When the system operates in heating mode, the variable-speed pressure-regulated circulator (P1) remains on. Its speed automatically changes to maintain a constant differential pressure as the thermostatic valves on the heat emitter circuits regulate flow. If all heat emitter circuits are closed the circulator shifts to a “sleep” mode in which it runs at a low speed on approximately 9 watts of electrical input power. The circulator “wakes” into normal pressure-regulated operation as soon as one or more thermostatic valves begins to open.
There is no room thermostat for heating mode. The heat pump and its associated circulator are turned on when the water temperature at sensor (STS) in the tank drops to a predetermined minimum value (based on either setpoint or outdoor reset control).
The diverter valve (DV1) is powered on whenever the heat pump operates in heating. It directs flow leaving the heat pump to the header piping above the tank. If none of the heat emitters are active, all flow passes into the top of the tank. If some heat emitters are active, the flow divides at the upper tank header, some passing to the active heat emitter circuits and the rest passing into the tank. This “2-pipe” tank configuration allows the possibility of hot water passing directly from the (operating) heat pump to any active heat emitters.
During cooling mode, the diverter valve remains unpowered. This directs flow leaving the heat pump to the chilled water coil in the air handler. The heat pump’s compressor varies its speed to maintain a preset chilled water outlet temperature of 50°.
If the temperature of the tank drops below a preset minimum value while the system is operating in cooling mode, the heat pump temporarily switches to heating mode to restore the tank temperature. This “priority” mode is necessary to ensure adequate domestic hot water during cooling mode operation. Given the warm outdoor temperatures present during cooling operation, the time required for the heat pump to restore the tank temperature is likely to be short, perhaps only five to 10 minutes. The lack of cooling during this time is unlikely to be of any consequence.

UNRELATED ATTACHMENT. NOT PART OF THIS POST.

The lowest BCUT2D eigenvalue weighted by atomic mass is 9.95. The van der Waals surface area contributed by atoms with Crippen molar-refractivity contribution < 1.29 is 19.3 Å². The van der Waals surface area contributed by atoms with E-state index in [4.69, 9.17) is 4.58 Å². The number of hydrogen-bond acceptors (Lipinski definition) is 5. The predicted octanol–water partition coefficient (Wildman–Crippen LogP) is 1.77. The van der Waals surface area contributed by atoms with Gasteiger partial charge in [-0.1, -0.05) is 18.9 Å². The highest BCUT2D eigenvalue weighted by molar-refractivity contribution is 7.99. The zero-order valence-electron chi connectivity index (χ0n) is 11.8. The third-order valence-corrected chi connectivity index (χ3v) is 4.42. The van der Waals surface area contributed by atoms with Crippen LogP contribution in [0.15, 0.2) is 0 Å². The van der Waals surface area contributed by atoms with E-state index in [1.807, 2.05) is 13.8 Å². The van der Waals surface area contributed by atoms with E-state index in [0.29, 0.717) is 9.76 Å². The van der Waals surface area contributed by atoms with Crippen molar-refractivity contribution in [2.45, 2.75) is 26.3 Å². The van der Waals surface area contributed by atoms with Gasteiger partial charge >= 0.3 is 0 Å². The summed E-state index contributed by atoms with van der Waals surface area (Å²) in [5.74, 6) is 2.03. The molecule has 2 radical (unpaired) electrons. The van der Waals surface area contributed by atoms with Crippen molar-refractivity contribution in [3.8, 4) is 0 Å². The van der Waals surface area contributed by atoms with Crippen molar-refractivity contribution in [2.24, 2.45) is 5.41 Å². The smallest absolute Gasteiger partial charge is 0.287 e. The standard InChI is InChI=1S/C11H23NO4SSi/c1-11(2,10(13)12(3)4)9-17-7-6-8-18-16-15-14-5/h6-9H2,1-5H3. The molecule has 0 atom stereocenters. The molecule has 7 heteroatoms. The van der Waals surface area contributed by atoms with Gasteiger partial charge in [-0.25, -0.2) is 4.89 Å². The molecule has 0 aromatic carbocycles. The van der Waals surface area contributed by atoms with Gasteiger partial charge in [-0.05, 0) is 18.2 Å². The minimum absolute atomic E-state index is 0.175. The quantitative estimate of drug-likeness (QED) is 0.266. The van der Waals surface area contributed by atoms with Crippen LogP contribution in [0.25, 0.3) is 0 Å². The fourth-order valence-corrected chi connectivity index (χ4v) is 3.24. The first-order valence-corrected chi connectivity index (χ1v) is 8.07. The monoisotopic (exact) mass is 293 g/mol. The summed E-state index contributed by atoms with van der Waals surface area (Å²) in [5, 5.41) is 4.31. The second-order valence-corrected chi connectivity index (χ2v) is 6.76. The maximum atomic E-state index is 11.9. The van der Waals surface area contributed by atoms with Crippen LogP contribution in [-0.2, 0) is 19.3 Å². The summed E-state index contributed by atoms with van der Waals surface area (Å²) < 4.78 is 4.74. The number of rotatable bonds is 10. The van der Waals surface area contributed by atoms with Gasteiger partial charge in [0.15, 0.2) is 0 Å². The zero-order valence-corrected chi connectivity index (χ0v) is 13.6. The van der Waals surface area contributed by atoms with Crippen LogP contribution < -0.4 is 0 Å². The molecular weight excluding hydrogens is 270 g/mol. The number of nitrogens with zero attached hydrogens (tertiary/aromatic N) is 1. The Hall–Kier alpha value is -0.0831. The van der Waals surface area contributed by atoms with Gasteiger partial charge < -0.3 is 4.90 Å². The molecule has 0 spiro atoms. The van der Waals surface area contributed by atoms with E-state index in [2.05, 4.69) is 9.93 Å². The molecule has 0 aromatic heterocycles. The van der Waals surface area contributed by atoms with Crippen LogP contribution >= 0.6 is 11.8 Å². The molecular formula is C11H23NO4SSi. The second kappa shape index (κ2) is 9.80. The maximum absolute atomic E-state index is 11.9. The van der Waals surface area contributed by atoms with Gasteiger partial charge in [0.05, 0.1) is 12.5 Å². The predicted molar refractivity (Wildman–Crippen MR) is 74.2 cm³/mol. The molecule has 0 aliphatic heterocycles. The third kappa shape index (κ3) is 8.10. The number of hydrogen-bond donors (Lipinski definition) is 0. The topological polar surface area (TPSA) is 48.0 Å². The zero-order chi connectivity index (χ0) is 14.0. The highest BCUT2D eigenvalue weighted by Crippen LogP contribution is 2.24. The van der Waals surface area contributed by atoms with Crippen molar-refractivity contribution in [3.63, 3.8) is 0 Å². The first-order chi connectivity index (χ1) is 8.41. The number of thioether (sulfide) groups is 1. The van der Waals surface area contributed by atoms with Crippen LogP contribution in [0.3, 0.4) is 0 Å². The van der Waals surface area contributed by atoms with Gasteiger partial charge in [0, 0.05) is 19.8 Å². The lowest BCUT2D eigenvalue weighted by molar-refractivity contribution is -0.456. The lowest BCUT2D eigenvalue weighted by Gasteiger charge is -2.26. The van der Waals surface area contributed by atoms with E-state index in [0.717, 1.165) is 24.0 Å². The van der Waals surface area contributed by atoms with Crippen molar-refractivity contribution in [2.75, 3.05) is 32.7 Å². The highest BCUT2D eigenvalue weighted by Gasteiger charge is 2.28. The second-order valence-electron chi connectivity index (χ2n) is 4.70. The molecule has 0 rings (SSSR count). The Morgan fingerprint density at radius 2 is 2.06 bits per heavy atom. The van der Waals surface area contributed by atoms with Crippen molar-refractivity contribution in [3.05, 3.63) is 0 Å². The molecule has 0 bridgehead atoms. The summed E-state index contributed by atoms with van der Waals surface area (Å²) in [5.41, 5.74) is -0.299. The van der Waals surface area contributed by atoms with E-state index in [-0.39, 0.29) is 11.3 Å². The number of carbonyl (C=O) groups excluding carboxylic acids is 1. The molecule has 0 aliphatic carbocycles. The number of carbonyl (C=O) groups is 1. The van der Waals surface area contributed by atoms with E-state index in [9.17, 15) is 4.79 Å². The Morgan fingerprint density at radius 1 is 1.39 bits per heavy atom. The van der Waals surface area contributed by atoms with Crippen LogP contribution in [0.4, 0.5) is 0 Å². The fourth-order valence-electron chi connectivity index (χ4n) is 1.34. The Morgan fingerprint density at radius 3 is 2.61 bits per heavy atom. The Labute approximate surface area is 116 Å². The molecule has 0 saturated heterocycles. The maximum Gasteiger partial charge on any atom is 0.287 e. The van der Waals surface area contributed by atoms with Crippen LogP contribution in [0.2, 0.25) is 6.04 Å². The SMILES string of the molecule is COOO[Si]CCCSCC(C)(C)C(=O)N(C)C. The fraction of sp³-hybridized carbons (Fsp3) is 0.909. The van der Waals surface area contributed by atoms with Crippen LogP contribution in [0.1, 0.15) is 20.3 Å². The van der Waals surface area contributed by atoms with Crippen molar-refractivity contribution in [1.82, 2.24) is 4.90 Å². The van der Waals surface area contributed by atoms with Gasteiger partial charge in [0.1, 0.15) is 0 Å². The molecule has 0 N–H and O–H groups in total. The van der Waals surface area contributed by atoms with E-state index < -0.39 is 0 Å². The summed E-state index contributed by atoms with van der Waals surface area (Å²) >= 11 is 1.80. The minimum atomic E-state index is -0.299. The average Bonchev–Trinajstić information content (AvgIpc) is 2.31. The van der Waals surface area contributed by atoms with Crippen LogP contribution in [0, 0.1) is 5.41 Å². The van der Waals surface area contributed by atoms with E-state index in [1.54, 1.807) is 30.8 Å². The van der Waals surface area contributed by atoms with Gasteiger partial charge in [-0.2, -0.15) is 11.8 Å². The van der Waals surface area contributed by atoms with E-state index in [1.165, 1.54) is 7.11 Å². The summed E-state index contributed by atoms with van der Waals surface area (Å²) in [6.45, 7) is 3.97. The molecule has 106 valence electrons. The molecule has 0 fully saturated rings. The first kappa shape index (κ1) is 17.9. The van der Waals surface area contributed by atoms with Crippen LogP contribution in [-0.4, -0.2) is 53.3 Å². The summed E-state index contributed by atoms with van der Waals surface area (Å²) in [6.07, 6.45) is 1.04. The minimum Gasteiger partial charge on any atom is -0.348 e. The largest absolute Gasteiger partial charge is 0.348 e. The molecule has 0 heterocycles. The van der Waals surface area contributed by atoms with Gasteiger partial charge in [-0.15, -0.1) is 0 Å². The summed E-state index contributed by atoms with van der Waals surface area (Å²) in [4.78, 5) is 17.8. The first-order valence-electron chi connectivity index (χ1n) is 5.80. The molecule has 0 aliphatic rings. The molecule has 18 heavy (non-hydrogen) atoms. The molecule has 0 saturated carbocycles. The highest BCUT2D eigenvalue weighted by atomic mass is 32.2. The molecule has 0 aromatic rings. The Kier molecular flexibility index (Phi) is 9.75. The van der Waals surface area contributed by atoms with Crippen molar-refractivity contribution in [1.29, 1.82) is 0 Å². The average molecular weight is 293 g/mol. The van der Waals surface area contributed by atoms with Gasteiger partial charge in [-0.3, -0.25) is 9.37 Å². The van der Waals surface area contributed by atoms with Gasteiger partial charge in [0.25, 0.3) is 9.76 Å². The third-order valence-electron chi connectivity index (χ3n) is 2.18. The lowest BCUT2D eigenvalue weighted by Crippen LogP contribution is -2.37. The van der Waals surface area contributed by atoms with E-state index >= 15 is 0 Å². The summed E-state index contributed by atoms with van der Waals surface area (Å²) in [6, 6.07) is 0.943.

It’s easy to focus on the “big” hardware in this system, specifically, the heat pump and the reverse indirect water heater. They’re certainly important, but so are some small less obvious details. They include:
- All piping and components that convey chilled water are insulated and vapor sealed;
- A spring-loaded check valve prevents chilled water migration into the lower tank header;
- The domestic water coil assembly in the reverse indirect tank is equipped with isolation/flushing valves at its inlet and outlet connections. These valves allow the coil assembly to be isolated from the remainder of the domestic plumbing and flushed with a mild acid solution to remove any accumulated scale;
- The reverse indirect tank provides hydraulic separation between circulators (P1) and (P2);
- The generously sized header piping on the tank helps ensure good hydraulic separation between these circulators;
- The magnetic dirt separator helps keep the heat pump’s heat exchanger clean. It also gathers iron oxide particles that might otherwise collect in the circulators;
- Installing the diverter valve so the port leading to the indirect is closed, other than when the heat pump is running in heating mode, prevents flow returning from the space heating circuits from passing through the heat pump when it’s off, thus reducing extraneous heat loss; and
- A thermostatic mixing valve is installed to ensure that the domestic hot water temperature supplied to the fixtures doesn’t exceed 110°.
The control wiring for the system shown in Figure 1 is shown in Figure 3.
The electrical schematic is structured as a ladder diagram. It uses three 3PDT relays, all with 24VAC coils, to achieve the necessary “hard wired” control logic for space heating, cooling and domestic water heating priority during cooling mode operation. A 3PDT relay has three isolated poles (e.g., pathways for electricity), each with a normally open and normally closed contact. Having these extra poles comes in handy, as you’ll see when cooling mode operation is explained.
Over the years, I’ve used hundreds of Dayton 5X840 3PDT relays mounted in Dayton 5X853 relay sockets. I like to mount these sockets to a DIN rail that’s fastened inside a generously size electrical utility box. These are industrial quality components. I don’t recall a single one ever failing.
Several independent circuits supply power to this schematic. A 120 VAC/15 amp circuit supplies power through a master switch (MS) for heating circulator (P1) and transformer (X1). This transformer reduces this voltage to 24 VAC to supply the cooling thermostat (TC), the temperature setpoint controller (T150) and diverter valve (DV1). Separate 240 VAC circuits supply the air handler, the outdoor unit of the air-to-water heat pump and the indoor unit of this heat pump.
A master switch controls power to all control circuits. If the master switch is off, the control system cannot operate the heat pump, circulators, air handler or other electrical hardware in the system.
A heating/cooling mode switch (HCMS) determines if the system operates in heating mode, cooling mode or remains (off).